Who are you going to believe,
me or your lying eyes?
Dear Maridel, Dave, Martha and Jack,
Do you remember me writing an essay with this title in January, 2003? Chuck might, since he laughed at my use of a whining kid’s car-trip lament. From a top in early 2000, the Dow Jones Industrial Average had fallen 32%, and the question was, had we reached the bottom of a bear market?
I argued no, and turned out to be right, but nothing in my studies prepared me for the notion that neither had we seen the top of the Grand Supercycle bull market. So now, eleven long years later, the question is, did we see the final top on December 29, 2014?
Yes. Maybe. Probably. Most likely (as I’ve said many times these past years, tops are damn hard to call). The Elliott Wave Principal, my most important study, says little about the amplitude of a bull move, or the time involved, forcing the analyst to make educated, probabilistic guesses about tops.
But one thing Bob Prechter and his Wave analysts have had dead on is the character of stock market tops and bottoms. And, from 2000 on, even during the crash into 2009, the market never lost the underlying weaknesses they described that get built into a bull market when it becomes an investment mania. This is extremely important because, no matter how high they go, manias are always fully retraced. The present one was initiated in 1974 with the Dow at 574. The market will eventually get below that. So, for the last fourteen years the downside risk has been much greater than the upside potential. Hence my caution.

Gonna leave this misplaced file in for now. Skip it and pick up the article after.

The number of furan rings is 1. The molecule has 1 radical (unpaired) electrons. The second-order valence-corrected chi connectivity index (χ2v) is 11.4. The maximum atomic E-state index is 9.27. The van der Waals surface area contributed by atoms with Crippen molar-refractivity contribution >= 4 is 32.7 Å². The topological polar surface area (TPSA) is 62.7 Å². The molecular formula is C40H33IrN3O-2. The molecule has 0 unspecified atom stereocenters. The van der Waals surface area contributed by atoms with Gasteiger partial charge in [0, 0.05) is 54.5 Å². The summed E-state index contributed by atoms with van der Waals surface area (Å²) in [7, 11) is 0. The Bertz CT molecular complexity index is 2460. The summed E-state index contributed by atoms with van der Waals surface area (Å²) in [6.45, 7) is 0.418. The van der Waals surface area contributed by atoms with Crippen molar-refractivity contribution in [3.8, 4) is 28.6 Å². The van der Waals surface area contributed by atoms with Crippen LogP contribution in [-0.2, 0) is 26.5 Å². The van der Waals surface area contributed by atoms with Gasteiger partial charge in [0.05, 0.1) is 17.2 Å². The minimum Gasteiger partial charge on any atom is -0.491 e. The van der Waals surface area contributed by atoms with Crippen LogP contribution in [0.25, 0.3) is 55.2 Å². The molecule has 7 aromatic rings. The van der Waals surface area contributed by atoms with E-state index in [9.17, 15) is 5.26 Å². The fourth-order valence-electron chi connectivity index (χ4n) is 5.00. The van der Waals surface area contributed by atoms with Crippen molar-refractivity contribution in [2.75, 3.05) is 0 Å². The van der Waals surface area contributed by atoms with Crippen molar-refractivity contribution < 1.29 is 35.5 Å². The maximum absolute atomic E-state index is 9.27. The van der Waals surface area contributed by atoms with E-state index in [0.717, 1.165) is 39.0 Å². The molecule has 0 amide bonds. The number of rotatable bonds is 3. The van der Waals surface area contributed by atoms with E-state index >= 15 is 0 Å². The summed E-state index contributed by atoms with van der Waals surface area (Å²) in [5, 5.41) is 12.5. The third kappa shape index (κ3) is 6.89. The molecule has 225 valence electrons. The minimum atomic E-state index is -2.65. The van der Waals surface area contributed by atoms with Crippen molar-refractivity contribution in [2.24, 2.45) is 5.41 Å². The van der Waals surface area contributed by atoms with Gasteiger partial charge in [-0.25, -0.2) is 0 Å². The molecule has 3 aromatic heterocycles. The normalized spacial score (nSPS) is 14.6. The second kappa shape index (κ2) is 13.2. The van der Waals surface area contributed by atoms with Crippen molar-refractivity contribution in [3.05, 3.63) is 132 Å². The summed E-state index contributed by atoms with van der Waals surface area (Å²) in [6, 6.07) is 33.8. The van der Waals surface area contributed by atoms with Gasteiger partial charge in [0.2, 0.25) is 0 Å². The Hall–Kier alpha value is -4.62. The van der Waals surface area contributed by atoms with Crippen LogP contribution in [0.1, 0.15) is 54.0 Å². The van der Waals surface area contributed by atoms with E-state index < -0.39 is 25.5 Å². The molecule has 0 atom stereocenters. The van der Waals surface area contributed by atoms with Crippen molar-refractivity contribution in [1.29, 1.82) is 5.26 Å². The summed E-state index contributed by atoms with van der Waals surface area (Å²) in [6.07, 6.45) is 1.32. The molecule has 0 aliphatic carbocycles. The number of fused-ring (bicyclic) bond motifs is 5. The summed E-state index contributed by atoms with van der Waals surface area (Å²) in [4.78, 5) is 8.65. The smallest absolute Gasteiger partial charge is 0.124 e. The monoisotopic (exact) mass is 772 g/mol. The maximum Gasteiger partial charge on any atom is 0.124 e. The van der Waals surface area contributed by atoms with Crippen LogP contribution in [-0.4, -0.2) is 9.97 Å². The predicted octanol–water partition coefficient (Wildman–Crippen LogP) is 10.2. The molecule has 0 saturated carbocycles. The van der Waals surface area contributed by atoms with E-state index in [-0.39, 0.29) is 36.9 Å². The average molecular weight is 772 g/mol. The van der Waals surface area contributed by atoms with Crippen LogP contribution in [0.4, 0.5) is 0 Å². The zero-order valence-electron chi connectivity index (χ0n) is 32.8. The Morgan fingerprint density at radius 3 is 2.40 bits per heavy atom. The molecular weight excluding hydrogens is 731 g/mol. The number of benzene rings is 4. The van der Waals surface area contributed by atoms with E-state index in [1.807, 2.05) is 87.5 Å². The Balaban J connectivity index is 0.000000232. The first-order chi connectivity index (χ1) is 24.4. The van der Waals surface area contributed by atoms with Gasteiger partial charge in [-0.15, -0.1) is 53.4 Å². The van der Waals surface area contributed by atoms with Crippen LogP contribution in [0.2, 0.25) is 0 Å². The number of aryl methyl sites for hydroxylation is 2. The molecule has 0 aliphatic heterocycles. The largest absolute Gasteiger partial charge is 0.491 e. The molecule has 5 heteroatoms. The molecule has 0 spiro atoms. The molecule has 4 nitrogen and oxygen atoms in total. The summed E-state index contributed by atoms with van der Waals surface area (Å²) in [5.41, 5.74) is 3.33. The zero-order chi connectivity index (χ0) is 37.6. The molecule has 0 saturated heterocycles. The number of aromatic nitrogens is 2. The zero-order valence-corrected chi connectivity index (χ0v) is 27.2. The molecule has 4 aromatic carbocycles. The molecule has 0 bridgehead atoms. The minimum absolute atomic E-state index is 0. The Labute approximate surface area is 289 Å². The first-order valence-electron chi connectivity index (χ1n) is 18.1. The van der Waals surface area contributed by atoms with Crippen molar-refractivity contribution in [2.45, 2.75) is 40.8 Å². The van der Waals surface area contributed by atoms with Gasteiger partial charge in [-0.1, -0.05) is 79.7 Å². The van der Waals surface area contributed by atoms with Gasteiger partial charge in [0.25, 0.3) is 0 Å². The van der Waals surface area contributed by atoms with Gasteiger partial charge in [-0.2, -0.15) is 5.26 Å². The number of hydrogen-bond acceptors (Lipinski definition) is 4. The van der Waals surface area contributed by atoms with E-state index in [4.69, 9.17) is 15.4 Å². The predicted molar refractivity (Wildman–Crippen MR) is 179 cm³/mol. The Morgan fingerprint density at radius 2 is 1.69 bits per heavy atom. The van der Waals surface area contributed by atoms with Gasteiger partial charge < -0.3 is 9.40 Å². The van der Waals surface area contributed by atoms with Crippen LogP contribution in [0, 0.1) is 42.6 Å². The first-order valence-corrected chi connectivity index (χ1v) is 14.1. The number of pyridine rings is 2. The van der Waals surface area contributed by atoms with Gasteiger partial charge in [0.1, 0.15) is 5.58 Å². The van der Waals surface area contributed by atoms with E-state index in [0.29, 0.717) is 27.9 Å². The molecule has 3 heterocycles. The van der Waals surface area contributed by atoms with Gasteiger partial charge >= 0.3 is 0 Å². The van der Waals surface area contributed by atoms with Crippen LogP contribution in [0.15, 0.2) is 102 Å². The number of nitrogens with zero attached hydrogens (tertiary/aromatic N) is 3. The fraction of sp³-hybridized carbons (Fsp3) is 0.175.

The final phase in any economic expansion is funded by debt. The end comes when the debt is so excessive that it cannot be paid back. This has been the case for years, now. But who would ever have imagined that the central bankers of the globe would take it into another dimension. The numbers today cannot be stated in anything other than invented language. Wave analysts, along with credible analysts from other useful disciplines, just couldn’t get their arms around the magnitude of the bubble.
I began writing these essays to provide you with a perspective on markets because I’ve felt that the risks were not apparent enough to anyone just reading the news, let alone following the advice from the securities industry (they are uniformly bullish today, no surprise). If this turns out to be the end of the bull market, my purpose will also be coming to an end. I won’t need to be telling you about the disasters that are coming–you’ll see them for yourselves.
At some point, when social mood really sucks, I’ll feel it is time for us to start leaning against the crowd and getting bullish as they are getting bearish. Until then (unless I’m wrong again about the top), I don’t expect to be weighing in with my views as often as in the past.
All my love,